In the world of psychology, it’s typical to refer to five personality traits to determine most of the differences among our fellow human beings:
1. Openness to experience
If you imagine each of these traits as a continuum and place yourself on it, you’ll quickly get an idea of how you shape up as a human—and as a speaker. This list is useful for the insights it gives us into what makes for a successful public speaker.
1. A speaker should be highly open to experience.
If you’re open to experience, you’re flexible in the face of change and ready to cope with unexpected people and circumstances—which happens at least once a speech.
I once showed up to a speech expecting 100 people. There were 600 in the room, and another 200 very cranky individuals in the overflow room where I was on speakerphone. It was a test of my openness to experience, and I admit it rattled me. I got through it, but not gloriously.
2. A speaker should be highly conscientious.
I gave my first overseas speech back in the ’90s. This was the era of VHS tapes, and I had video clips cued up and ready to go. Imagine my surprise when I found out my VHS tapes didn’t play outside of North America!
I had no videos. I had to give the speech cold without the examples and comic relief I had prepared. Plus, the audience (all engineers) had a hard time believing I didn’t know the difference between PAL and NTSC.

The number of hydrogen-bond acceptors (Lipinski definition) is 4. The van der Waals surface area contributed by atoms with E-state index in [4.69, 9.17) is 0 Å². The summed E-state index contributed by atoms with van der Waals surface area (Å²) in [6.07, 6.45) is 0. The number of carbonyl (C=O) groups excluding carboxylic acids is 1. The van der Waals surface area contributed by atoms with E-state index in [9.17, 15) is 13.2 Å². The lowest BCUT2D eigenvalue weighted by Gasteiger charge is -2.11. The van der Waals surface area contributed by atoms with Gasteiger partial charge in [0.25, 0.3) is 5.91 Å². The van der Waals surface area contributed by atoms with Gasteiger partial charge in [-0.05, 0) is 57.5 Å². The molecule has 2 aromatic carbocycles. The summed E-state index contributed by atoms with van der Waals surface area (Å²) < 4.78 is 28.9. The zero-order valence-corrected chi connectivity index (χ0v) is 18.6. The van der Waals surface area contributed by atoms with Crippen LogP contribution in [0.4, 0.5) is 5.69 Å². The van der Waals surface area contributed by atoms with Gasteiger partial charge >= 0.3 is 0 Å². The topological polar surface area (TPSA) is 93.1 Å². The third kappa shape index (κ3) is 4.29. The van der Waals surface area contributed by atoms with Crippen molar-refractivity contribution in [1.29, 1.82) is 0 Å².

From that experience I learned to focus relentlessly on the details.
3. A speaker should be highly extroverted.
Of course introverts can be great speakers, and many are. But it costs them much more than it does an extrovert. Introverts are depleted by human interaction instead of energized.
If you only give an occasional speech, you’ll do fine. But if you’re a professional and speak once a week or more, you’re going to be very tired if you’re introverted.
At the close of a speech, an introvert only wants to get to the hotel room—or the bar—and relax. An extrovert can handle, even enjoy, the stream of people that come up to him and relate their impressions, ideas, concerns and peeves. This is often extremely valuable information, so you should still be on your best game when it happens to you.
4. A speaker should be highly agreeable.
Too many successful speakers become prima donnas. They require certain kinds of bottled water, hotel suites of a certain size and other amenities. Otherwise they’ll throw a hissy fit and make everyone miserable—and greatly reduce the chance they’ll be hired again.
Dick Cheney purportedly had to have a minimum of three TVs all tuned to Fox News, the room set a certain temperature, and Cold War bottled water. (I made up that last one.)
I once worked with a well-known speaker whose expertise was in interpersonal dynamics, yet he left a trail of angry support staff wherever he went. The hypocrisy was not lost on anyone, and his bookings suffered accordingly.
5. A speaker should be minimally neurotic.
Speakers need to be resilient and thick-skinned. They must be able to take criticism easily and hear it dispassionately. They need to be clear about their faults and tolerant of others’. They must be patient and quick to forgive. They also need to be highly resistant to road rage, air rage and TSA rage-rage of any kind.
That’s what it takes to be a successful speaker. How do you rate?
A version of this article originally appeared on Public Words.